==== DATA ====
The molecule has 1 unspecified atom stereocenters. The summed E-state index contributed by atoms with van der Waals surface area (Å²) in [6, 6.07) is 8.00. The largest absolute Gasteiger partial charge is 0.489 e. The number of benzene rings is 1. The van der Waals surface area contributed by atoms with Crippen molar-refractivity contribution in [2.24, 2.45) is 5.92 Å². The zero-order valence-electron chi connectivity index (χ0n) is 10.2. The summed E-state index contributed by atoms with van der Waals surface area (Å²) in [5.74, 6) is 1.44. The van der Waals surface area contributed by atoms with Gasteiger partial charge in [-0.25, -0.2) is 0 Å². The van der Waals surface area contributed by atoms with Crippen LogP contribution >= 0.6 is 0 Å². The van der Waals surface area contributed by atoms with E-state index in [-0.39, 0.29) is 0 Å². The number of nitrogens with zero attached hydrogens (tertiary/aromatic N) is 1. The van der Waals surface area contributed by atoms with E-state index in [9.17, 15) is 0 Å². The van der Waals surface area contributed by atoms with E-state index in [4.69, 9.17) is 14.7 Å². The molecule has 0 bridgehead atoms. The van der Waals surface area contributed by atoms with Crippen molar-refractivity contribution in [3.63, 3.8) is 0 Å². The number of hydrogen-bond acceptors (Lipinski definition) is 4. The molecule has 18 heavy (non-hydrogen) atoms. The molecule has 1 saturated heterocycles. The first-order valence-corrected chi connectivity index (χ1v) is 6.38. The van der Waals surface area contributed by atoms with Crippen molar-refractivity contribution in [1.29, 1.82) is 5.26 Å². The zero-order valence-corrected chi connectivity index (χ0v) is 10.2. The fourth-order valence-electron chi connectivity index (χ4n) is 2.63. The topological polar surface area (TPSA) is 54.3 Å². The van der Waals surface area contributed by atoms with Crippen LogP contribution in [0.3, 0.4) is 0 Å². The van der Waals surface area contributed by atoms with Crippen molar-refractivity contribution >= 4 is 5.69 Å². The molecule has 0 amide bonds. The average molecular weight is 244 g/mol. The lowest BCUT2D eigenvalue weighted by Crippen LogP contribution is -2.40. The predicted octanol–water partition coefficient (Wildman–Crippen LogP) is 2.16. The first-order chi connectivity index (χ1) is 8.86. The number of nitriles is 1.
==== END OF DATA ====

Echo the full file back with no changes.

The molecule has 1 unspecified atom stereocenters. The summed E-state index contributed by atoms with van der Waals surface area (Å²) in [6, 6.07) is 8.00. The largest absolute Gasteiger partial charge is 0.489 e. The number of benzene rings is 1. The van der Waals surface area contributed by atoms with Crippen molar-refractivity contribution in [2.24, 2.45) is 5.92 Å². The zero-order valence-electron chi connectivity index (χ0n) is 10.2. The summed E-state index contributed by atoms with van der Waals surface area (Å²) in [5.74, 6) is 1.44. The van der Waals surface area contributed by atoms with Gasteiger partial charge in [-0.25, -0.2) is 0 Å². The van der Waals surface area contributed by atoms with Crippen LogP contribution >= 0.6 is 0 Å². The van der Waals surface area contributed by atoms with E-state index in [-0.39, 0.29) is 0 Å². The number of nitrogens with zero attached hydrogens (tertiary/aromatic N) is 1. The van der Waals surface area contributed by atoms with E-state index in [9.17, 15) is 0 Å². The van der Waals surface area contributed by atoms with E-state index in [4.69, 9.17) is 14.7 Å². The molecule has 0 bridgehead atoms. The van der Waals surface area contributed by atoms with Crippen molar-refractivity contribution in [3.63, 3.8) is 0 Å². The number of hydrogen-bond acceptors (Lipinski definition) is 4. The molecule has 18 heavy (non-hydrogen) atoms. The molecule has 1 saturated heterocycles. The first-order valence-corrected chi connectivity index (χ1v) is 6.38. The van der Waals surface area contributed by atoms with Crippen molar-refractivity contribution in [1.29, 1.82) is 5.26 Å². The zero-order valence-corrected chi connectivity index (χ0v) is 10.2. The fourth-order valence-electron chi connectivity index (χ4n) is 2.63. The topological polar surface area (TPSA) is 54.3 Å². The van der Waals surface area contributed by atoms with Crippen LogP contribution in [0.3, 0.4) is 0 Å². The van der Waals surface area contributed by atoms with Crippen molar-refractivity contribution >= 4 is 5.69 Å². The molecule has 0 amide bonds. The average molecular weight is 244 g/mol. The lowest BCUT2D eigenvalue weighted by Crippen LogP contribution is -2.40. The predicted octanol–water partition coefficient (Wildman–Crippen LogP) is 2.16. The first-order chi connectivity index (χ1) is 8.86. The number of nitriles is 1.